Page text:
“Florida is a state that has historically had an abundance of water,” said Bob Graham, a former Democratic governor and United States senator who assembled the Florida Conservation Coalition last year to help safeguard the state’s water. “We have learned that we can degrade our water supplies to the point that water becomes a limitation on the quality of life in Florida. We don’t think that is necessary. But we think it is possible, if not probable, unless there are strong policies and enforcement at the state and local level for sound water practices.”
In a letter last week, the coalition called on Mr. Scott to direct a state agency to assess the decline in Silver and Rainbow Springs and Rivers and come up with a plan to help them. The plan could then benefit the state’s other ailing springs.
Lane Wright, a spokesman for Mr. Scott, said the governor understands how important water is to Florida. “The adequate supply of water resources is obviously something that is vital if we want to have people living here in our state,” Mr. Wright said.
The sudden attention on Silver Springs is the result of an application for a permit from the St. Johns River Water Management District to use 13 million gallons of water a day, about the same amount used by the city of Ocala. The permit is being sought by Frank Stronach, a Canadian auto parts magnate and horse breeder who is building Adena Springs Ranch nearby, a 25,000-acre cattle ranch and slaughterhouse that will produce organic grass-fed beef.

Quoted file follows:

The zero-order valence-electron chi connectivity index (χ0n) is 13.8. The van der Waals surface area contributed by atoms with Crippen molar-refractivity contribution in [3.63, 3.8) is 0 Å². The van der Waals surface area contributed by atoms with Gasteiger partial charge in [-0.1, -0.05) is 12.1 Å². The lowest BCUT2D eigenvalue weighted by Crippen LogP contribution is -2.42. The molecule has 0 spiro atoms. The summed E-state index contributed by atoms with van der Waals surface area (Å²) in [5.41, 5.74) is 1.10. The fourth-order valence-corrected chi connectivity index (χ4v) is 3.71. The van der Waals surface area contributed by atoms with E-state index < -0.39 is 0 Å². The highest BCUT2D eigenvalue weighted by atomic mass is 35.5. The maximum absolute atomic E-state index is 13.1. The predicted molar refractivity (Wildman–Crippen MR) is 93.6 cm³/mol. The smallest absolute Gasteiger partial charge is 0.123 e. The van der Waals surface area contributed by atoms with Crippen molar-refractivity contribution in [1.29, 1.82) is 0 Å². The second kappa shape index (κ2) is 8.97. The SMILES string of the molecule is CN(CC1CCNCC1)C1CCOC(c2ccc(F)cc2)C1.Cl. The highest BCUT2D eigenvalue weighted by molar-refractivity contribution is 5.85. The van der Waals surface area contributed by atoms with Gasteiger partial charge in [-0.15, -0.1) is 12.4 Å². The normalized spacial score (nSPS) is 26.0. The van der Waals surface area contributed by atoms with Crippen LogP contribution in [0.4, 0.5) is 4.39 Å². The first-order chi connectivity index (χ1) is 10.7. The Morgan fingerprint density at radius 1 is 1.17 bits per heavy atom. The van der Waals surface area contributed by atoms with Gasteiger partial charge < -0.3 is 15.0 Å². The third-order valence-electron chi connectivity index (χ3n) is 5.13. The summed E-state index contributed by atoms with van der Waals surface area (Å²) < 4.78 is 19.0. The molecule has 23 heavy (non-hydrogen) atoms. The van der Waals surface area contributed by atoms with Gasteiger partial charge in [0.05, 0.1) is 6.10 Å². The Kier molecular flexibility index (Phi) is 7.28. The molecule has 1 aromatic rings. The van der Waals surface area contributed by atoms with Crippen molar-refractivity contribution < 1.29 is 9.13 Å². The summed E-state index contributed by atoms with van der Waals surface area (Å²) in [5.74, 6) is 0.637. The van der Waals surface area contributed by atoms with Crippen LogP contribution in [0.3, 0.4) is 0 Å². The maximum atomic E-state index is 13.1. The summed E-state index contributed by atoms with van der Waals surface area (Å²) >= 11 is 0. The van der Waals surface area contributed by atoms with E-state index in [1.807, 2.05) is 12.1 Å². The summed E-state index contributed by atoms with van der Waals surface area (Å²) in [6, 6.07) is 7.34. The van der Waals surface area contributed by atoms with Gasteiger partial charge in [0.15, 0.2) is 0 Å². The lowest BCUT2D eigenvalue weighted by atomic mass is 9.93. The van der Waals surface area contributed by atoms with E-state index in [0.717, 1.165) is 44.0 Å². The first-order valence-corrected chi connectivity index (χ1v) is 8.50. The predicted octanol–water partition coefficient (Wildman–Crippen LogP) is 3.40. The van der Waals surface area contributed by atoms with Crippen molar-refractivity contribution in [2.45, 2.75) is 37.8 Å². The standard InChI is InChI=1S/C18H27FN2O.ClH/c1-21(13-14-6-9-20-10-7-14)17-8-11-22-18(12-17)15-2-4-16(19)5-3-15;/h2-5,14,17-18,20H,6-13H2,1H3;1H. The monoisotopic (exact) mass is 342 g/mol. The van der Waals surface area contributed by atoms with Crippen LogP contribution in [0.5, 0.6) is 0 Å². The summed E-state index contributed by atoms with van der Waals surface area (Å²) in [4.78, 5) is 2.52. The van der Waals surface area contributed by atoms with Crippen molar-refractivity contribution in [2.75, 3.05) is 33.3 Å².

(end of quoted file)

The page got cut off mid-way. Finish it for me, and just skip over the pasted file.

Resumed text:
Mr. Stronach’s ranch is expected to provide about 150 jobs in the slaughterhouse and perhaps more as the operation grows. According to its Web site, the ranch plans to carefully monitor fertilizer use, which can dump nitrate into the springs and rivers, and will only use the amount of water necessary.
Scientists commissioned by Adena Springs Ranch to study the issue have concluded that the property’s water use will have an “immeasurable impact” on the surrounding area.
“The experts we have hired say that the impact on the springs and river will be insignificant,” said Ed de la Parte, a lawyer who is representing Adena Springs Ranch in its permit application.
But other experts, including Dr. Knight, disagree, saying the freshwater springs are in such a precarious state that they will be adversely affected even if the flows drop a tiny amount.